Fake news is a type of yellow journalism or propaganda that consists of deliberate misinformation or hoaxes spread via traditional print and broadcast news media or online social media. Fake news is written and published with the intent to mislead in order to gain financially or politically, often with sensationalist, exaggerated, or patently false headlines that grab attention. [Source https://en.wikipedia.org/wiki/Fake_news]
In the wake of many publication portals from websites, blogs, video log, Whatsapp messages, social media posts (Twitters, Facebook, etc.), email campaigns, etc. The question is how would you decode a fake news in this era of technological disruption? There are many new innovative ways to share real time news and on the flip side different ways to distort the meaning, gone are the days when newspaper and television were the main media for breaking news.
I hereby would like to share with you some of the skills I have acquired over time since 2000 when I first started using a computer and the internet in general. These tips aren't specific to any platform but they cut across many subjects for example scholarship prospects, awards, literatures, opinion post on social, economical and political situation among others.
The list is from my collection of Learn To Learn routines (L2L). Ok, here we go!
- Check the date of publications. In some instance outdated news might be shared as current happening. As much as it did happen, the expressed intention as shared to be current makes it “fake news”. An example is where people want to instill fear in others, especially in a politically tensed situation where old images of conflict might be shared as current happening. The best way is to Google the information before reading or sharing further.
- Check the authorship.
This requires a deeper search to understand the credibility of the author's point of view. Some of the questions to ask; are they an expert in the said subject? Is it a personal story or a generalized point of view? how many articles have they published? even though the quantitative part isn't much an issue, but it will help you check for consistency, what is the underlying tone of the message? is it meant to scare, make money or inform. Check if it from a credible company and go the next level of searching what are they dealing with, who's in their team etc. Generally check as much meta-data as you can for authenticity.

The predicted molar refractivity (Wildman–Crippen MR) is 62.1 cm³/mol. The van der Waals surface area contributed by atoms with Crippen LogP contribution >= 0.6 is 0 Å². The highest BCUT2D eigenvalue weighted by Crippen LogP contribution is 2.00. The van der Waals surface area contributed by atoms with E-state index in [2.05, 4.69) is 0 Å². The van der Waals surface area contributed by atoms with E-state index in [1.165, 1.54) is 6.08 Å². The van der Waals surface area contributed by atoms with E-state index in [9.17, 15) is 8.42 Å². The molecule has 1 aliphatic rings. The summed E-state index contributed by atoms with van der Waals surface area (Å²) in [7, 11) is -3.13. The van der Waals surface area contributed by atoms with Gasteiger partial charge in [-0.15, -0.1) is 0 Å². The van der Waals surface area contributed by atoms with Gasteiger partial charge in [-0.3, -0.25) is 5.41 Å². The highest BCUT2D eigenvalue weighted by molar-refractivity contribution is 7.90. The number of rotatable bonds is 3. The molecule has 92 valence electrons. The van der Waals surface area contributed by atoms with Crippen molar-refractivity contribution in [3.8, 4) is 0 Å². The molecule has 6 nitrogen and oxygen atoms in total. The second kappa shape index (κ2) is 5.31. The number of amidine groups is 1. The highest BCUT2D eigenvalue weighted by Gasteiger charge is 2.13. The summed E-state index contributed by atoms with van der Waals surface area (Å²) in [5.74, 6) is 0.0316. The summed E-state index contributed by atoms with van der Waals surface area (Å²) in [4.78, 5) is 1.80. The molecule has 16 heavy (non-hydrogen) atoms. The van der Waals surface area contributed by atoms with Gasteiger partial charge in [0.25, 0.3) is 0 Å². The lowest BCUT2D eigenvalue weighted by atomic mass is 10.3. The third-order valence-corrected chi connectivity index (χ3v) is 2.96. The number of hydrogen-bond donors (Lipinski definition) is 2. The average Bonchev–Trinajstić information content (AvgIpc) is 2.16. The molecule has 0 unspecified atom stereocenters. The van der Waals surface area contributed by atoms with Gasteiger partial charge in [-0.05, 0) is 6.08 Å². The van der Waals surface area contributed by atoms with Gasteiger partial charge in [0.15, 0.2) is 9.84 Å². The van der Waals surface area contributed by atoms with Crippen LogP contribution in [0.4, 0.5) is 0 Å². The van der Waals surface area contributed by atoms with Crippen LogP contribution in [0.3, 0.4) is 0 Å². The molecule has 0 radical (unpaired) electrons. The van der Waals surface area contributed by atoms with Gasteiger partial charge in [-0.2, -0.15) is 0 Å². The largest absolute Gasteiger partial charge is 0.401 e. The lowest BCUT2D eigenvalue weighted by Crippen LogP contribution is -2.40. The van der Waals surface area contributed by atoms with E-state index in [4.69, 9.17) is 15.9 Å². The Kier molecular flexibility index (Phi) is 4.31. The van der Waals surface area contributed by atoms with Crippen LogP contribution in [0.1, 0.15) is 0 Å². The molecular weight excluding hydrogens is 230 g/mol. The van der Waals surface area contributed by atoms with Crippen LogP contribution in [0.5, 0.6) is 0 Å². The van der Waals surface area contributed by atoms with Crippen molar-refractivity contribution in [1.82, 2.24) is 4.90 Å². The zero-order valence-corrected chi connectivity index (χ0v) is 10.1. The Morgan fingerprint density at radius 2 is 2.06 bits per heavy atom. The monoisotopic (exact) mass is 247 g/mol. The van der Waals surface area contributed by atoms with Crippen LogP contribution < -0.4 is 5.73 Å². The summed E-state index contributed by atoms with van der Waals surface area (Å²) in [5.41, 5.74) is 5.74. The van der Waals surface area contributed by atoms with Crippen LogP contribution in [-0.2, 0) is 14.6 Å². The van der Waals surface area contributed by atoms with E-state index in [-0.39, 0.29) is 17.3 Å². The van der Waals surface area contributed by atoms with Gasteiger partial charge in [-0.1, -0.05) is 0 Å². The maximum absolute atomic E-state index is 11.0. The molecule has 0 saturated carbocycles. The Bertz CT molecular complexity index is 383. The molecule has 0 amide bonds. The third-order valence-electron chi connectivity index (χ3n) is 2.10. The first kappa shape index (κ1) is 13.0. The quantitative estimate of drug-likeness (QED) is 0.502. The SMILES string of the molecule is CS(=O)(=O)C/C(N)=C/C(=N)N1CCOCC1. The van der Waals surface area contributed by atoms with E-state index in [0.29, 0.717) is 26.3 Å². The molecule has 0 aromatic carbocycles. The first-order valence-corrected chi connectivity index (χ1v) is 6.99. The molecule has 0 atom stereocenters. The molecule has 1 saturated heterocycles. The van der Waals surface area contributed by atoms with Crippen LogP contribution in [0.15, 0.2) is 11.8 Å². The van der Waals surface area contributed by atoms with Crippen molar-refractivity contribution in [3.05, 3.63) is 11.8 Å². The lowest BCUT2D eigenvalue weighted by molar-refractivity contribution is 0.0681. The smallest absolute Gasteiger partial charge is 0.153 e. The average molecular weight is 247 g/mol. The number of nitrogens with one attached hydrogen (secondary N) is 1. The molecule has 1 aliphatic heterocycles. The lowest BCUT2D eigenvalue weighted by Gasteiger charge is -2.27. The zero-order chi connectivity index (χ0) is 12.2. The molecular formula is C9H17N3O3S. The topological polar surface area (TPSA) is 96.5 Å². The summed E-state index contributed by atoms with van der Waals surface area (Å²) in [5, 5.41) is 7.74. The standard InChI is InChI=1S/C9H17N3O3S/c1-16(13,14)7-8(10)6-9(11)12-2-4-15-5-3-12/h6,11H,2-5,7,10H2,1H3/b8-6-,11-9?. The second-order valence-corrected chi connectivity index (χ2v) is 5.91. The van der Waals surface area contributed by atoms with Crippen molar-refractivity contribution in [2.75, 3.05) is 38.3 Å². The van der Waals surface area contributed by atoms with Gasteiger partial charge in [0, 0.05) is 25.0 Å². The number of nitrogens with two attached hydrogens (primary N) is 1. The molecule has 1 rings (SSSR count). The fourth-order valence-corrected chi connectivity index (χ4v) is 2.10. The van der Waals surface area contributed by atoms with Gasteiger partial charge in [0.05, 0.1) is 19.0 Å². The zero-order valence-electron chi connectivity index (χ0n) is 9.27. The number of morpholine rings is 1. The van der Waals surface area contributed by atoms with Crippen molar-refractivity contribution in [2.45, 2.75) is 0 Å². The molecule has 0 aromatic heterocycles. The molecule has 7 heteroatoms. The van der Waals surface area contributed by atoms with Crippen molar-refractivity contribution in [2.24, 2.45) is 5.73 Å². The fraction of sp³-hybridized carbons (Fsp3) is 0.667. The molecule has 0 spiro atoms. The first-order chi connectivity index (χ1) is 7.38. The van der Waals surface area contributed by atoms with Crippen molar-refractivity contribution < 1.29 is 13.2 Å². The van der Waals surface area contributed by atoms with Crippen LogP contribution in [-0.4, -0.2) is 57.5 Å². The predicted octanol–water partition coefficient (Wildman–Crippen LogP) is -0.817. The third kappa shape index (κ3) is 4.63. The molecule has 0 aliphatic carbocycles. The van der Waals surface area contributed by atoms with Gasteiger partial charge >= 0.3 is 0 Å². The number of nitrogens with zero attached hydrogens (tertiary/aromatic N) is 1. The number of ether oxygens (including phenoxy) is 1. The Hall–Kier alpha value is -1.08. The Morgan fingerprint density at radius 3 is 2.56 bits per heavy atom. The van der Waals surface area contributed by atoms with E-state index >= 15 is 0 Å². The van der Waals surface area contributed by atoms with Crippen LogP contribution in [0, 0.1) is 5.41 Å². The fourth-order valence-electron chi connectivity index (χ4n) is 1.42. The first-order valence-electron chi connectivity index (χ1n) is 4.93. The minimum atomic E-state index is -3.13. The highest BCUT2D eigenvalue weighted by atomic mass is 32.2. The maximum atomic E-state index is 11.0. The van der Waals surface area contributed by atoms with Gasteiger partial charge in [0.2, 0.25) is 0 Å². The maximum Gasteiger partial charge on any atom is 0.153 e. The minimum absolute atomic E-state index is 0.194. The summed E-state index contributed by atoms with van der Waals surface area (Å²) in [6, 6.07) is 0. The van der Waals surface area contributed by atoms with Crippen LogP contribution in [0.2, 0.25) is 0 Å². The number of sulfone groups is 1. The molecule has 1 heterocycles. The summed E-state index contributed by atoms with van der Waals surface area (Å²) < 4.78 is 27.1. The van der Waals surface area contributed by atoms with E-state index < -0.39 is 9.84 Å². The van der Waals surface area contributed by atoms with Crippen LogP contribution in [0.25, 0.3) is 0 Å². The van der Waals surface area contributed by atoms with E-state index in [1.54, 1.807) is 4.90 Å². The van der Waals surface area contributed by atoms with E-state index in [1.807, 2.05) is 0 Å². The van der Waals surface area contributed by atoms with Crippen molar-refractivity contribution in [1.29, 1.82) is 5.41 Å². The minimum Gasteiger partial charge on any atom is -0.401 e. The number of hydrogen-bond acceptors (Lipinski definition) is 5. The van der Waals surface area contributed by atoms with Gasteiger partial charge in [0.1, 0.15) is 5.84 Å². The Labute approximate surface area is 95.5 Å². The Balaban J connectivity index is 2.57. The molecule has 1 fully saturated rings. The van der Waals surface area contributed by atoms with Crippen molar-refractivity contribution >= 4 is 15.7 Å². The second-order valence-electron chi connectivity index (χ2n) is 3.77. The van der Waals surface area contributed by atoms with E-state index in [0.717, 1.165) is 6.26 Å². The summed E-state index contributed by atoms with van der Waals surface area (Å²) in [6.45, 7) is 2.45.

- What is the history of the platform. Check if it's a trusted source and don’t forget to go back in the history. Run the 4W 1H test (Why, When, Who, What and How). Having any publication online doesn’t mean it is a real deal, likewise having a big following doesn't necessary mean it's authentic.
- Check the intended purpose.
Some people are paid to make sensational publications in the interest of making money through advertising their products. There is a lot of distraction in the society leave alone on the internet, to dissect what is fake or authentic you have to stay focused before finding yourself in areas that wasn't primary intention.
- Check with a friend before you commit. It helps to cross check with your network before you commit especially where you have to pay or even send sensitive personal information. Another valuable asset is your time it doesn't make any sense submitting your application without getting a clear timeline of the application process. A good example of best practice, I have come across many fellowship program share their timelines and what to expect during the program.
- Check the reference and contact. If anything isn't clear, I would advise that you seek for more information before taking the next step. Check who else supports the program either as a partner or a sponsor and check for citations. In terms of winning cash ultimate caution is required, the rule of the thumb is you should ask yourself did you apply for the competition? Why you and what lead to your nomination? Are they asking for money for you receive your award? Think twice and be on higher alert.